Most studies on fractures in inflammatory bowel disease (IBD) are based on patients from tertiary centers or patients followed up before the introduction of immunomodulators or biologics. In addition, the role of corticosteroids in fracture risk has rarely been examined.
We conducted a nationwide population-based cohort study of 83,435 patients with incident IBD (ulcerative colitis [UC]: n = 50,162, Crohn's disease [CD]: n = 26,763, and IBD unclassified: 6,510) and 825,817 reference individuals from 1964 to 2014. Using multivariable Cox regression, we estimated hazard ratios (HRs) for hip fracture and any fracture and the association with cumulative corticosteroid exposure.
During 1,225,415 person-years of follow-up in patients with IBD, there were 2,491 first-time hip fractures (203/100,000 person-years) compared with 20,583 hip fractures during 12,405,642 person-years in reference individuals (159/100,000 person-years). This corresponded to an HR of 1.42 (95% confidence interval [CI] = 1.36–1.48). The risk for hip fracture was higher in CD compared with UC (P < 0.001). Inflammatory bowel disease was also associated with any fracture (IBD: HR = 1.18; 95% CI = 1.15–1.20). Hazard ratios for hip fracture had not changed since the introduction of immunomodulators or biologics. Increasing exposure to corticosteroids was associated with hip fracture in both IBD and non-IBD individuals (P < 0.001), but only in elderly (>60 years) patients with IBD. The association between IBD and hip fracture was nonsignificant among individuals without corticosteroids (HR = 1.11; 95% CI = 0.86–1.44).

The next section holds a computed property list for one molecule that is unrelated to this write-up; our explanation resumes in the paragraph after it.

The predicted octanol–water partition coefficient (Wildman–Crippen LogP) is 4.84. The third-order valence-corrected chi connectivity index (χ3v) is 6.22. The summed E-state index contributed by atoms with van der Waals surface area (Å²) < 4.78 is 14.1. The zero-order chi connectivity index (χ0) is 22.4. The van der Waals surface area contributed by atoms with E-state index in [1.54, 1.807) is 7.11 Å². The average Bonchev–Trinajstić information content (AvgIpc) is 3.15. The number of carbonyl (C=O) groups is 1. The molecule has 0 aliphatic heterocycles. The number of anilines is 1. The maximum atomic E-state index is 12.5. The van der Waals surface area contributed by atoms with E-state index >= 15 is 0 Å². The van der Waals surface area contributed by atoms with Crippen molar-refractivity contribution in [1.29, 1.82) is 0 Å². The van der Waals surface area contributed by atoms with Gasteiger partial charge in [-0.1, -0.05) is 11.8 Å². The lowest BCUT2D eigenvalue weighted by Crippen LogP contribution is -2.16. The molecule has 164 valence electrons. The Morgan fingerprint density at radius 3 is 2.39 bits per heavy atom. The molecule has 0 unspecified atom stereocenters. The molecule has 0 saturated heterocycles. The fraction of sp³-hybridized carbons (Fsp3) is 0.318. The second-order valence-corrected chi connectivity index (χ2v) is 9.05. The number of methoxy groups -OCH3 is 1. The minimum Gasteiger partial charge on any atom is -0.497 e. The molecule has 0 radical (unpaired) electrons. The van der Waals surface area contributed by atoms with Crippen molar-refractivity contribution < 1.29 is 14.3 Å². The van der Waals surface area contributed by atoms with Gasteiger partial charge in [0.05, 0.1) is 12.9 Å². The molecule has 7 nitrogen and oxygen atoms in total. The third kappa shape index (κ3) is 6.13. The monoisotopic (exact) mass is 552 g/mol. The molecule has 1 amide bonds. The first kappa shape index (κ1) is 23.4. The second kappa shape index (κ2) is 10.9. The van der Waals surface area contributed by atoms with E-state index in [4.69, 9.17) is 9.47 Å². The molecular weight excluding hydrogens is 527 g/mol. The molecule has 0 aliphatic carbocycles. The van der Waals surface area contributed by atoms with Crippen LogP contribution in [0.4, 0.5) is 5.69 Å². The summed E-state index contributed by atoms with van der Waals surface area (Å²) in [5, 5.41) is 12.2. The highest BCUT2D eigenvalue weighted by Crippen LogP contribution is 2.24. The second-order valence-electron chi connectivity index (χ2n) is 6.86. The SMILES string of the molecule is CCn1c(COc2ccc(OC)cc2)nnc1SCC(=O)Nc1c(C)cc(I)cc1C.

Inflammatory bowel disease (CD and UC) is associated with an increased risk of hip fracture and any fracture, but not in individuals without a history of corticosteroid treatment. The association between corticosteroids and hip fracture was restricted to elderly patients with IBD.
1Department of Medical Epidemiology and Biostatistics, Karolinska Institutet, Stockholm, Sweden;
2Department of Paediatrics, Örebro University Hospital, Örebro, Sweden;
3Division of Epidemiology and Public Health, School of Medicine, University of Nottingham, Nottingham, UK;
4Columbia University, New York, New York, USA;
5Patient Area Gastroenterology, Dermatovenerology and Rheumatology, Inflammation and Infection Theme Karolinska University Hospital, Stockholm, Sweden;
6Unit of Internal Medicine, Institute Medicine Solna, Karolinska Institutet, Stockholm, Sweden;
7Unit of Biostatistics, Institute of Environmental Medicine, Karolinska Institutet, Stockholm, Sweden;
8Department of Surgical Sciences, Uppsala University, Uppsala, Sweden;
9Clinical Epidemiology Unit, Department of Medicine (Solna), Karolinska Institutet, Stockholm, Sweden;
10Department of Pediatric Gastroenterology and Nutrition, Sachs' Children and Youth Hospital, Stockholm, Sweden;
11Department of Clinical Science and Education Södersjukhuset, Karolinska Institutet, Stockholm, Sweden.
Correspondence: Jonas F. Ludvigsson. Email: email@example.com.
Received June 05, 2018
Accepted October 23, 2018